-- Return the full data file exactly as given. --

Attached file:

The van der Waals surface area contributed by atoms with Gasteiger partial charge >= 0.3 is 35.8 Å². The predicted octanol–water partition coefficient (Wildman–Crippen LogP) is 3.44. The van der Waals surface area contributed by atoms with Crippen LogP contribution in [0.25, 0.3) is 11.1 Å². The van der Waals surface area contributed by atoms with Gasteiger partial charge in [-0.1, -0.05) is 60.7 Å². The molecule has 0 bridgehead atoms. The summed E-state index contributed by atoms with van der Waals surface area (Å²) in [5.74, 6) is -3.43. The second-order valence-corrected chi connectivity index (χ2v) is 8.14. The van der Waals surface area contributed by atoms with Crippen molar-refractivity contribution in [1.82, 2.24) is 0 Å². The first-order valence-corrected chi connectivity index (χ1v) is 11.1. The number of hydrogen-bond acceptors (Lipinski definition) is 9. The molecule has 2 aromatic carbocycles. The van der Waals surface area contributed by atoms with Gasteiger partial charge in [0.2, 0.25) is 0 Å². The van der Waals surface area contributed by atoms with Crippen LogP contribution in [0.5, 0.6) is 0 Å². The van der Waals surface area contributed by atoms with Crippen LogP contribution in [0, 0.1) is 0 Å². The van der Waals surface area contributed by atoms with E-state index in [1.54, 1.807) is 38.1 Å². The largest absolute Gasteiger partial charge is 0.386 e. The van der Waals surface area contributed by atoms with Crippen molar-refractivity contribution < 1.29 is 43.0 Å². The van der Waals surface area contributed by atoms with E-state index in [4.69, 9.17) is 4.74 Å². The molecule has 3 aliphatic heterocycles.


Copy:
The van der Waals surface area contributed by atoms with Gasteiger partial charge >= 0.3 is 35.8 Å². The predicted octanol–water partition coefficient (Wildman–Crippen LogP) is 3.44. The van der Waals surface area contributed by atoms with Crippen LogP contribution in [0.25, 0.3) is 11.1 Å². The van der Waals surface area contributed by atoms with Gasteiger partial charge in [-0.1, -0.05) is 60.7 Å². The molecule has 0 bridgehead atoms. The summed E-state index contributed by atoms with van der Waals surface area (Å²) in [5.74, 6) is -3.43. The second-order valence-corrected chi connectivity index (χ2v) is 8.14. The van der Waals surface area contributed by atoms with Crippen molar-refractivity contribution in [1.82, 2.24) is 0 Å². The first-order valence-corrected chi connectivity index (χ1v) is 11.1. The number of hydrogen-bond acceptors (Lipinski definition) is 9. The molecule has 2 aromatic carbocycles. The van der Waals surface area contributed by atoms with Gasteiger partial charge in [0.2, 0.25) is 0 Å². The van der Waals surface area contributed by atoms with Crippen LogP contribution in [0.5, 0.6) is 0 Å². The van der Waals surface area contributed by atoms with Crippen LogP contribution in [0, 0.1) is 0 Å². The van der Waals surface area contributed by atoms with E-state index in [1.54, 1.807) is 38.1 Å². The largest absolute Gasteiger partial charge is 0.386 e. The van der Waals surface area contributed by atoms with Crippen molar-refractivity contribution < 1.29 is 43.0 Å². The van der Waals surface area contributed by atoms with E-state index in [4.69, 9.17) is 4.74 Å². The molecule has 3 aliphatic heterocycles.